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Tendinopathy including Achilles tendonitis
What is it?
Tendinopathy, or tendinitis, is a syndrome characterized by pain and dysfunction of a tendon, sometimes accompanied by swelling. Tendons are bands of fibrous connective tissue that connect muscles to bones. They are similar to ligaments, but these connect two different bones.
The term tendinopathy includes both tendon degeneration (tendinosis) and tendon dysfunction accompanied by inflammation (tendinitis). Tendinosis is mainly used to refer to the degenerative tissue changes in tendons that may or may not be painful and that are not associated with inflammation. The term tendinopathy specifically refers to painful tendon conditions, which are usually associated with tendon inflammation, at least in acute forms of tendinopathy. Tendinopathy is mainly due to overuse of tendons. Tendon injury is common during physical exercise, for example, when intense forces are exerted on tendons. Work-related repetitive movements are also a common source of tendinopathy.
Any tendon and its surrounding tissues can potentially undergo tendinopathy, with the most commonly affected tendons including the rotator cuff tendons (in the shoulders), elbow and wrist tendons, patella, tibial tendons, and the Achilles tendon. Of these, rotator cuff tendinopathy is the most common, with an incidence that greatly increases with age. The Achilles tendon, the largest and strongest tendon in the human body, is also frequently affected, most likely due to the load it is continuously subjected to, be it in everyday life or in most sports.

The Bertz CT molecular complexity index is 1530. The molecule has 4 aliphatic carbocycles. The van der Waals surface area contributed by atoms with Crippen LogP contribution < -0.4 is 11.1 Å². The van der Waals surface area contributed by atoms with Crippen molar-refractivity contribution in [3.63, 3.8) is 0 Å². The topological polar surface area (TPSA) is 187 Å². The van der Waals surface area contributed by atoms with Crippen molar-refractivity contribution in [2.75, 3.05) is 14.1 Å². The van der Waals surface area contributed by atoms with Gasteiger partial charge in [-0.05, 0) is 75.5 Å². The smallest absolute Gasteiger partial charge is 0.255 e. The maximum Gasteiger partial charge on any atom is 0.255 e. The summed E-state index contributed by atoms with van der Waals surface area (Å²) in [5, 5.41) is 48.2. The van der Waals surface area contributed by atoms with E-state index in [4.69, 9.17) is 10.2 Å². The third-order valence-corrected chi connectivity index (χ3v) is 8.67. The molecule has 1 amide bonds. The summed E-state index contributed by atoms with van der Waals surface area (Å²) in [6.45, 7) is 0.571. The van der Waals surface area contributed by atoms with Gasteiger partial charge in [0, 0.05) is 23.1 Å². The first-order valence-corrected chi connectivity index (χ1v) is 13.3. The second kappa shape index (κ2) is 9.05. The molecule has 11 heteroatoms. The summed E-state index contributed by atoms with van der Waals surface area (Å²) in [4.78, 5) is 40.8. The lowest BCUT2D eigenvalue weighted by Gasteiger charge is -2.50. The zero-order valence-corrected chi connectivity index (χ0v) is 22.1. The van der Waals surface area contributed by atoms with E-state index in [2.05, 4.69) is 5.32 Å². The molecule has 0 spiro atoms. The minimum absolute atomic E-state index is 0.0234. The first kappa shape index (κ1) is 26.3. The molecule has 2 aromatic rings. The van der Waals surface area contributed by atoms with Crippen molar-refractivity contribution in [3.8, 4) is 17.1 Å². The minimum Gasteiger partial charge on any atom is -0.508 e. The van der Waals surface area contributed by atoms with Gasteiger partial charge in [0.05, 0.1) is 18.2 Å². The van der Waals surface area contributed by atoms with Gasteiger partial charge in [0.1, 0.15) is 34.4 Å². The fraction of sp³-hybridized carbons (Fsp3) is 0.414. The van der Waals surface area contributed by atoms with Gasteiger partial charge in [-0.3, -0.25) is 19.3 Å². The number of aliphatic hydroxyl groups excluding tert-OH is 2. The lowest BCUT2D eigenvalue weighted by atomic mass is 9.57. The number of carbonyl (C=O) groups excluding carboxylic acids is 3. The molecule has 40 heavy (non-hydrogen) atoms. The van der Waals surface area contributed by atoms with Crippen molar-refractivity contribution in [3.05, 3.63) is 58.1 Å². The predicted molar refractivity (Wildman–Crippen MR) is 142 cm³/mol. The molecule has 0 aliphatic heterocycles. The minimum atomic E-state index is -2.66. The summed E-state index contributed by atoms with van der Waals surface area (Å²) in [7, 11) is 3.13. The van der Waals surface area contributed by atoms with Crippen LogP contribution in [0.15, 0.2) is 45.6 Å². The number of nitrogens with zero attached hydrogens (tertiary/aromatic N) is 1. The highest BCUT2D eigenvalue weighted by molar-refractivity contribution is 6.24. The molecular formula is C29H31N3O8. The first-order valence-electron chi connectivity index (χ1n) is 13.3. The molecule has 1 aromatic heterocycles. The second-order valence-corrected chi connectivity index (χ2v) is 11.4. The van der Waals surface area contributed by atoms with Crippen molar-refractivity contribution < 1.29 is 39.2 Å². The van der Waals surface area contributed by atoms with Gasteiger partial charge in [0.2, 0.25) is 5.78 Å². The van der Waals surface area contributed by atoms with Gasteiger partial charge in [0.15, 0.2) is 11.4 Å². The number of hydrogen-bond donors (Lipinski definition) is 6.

The diagnosis of tendinopathy is based on the characteristics of pain which is usually confined to a small area of the tendon, and on imaging studies (ultrasound, magnetic resonance imaging).
Tendinopathy is characterized as ‘acute’ when symptoms have been present for 0 to 6 weeks, as ‘sub-acute’ between 6 to 12 weeks, and as ‘chronic’ after more than 3 months.
Who gets it?
Tendon disorders occur frequently and may sometimes lead to significant disability and pain. Tendinopathy is highly prevalent in individuals whose occupation requires physical or repetitive work, such as in construction, food preparation and serving, transportation and material moving, and similar activities. The risk increases when there is a combination of force and exposure to vibration during repetitive tasks.
Sports-related injuries are another common cause of tendinopathies, particularly in the Achilles tendon. Achilles tendon ruptures occur frequently in athletes either due to an acute overload and trauma, or due to chronic degeneration.
In older individuals, rotator cuff tendinopathies are quite common; their incidence increases with age, affecting around 13% of individuals in their 50s, 25% of individuals in their 60s and 50% of individuals in their 80s.
What kind of pain results?
Acute tendinopathy pain is usually localized to a specific area of the tendon and has a transient nature closely linked to tendon loading. There is usually tenderness to touch and impaired function. While pain is transient, it is rarely experienced at rest or during low-load tendon use. In Achilles tendinopathy, pain is usually felt in the middle of the tendon, while in other tendinopathies pain is generally felt at either end of the tendon, at the insertion areas.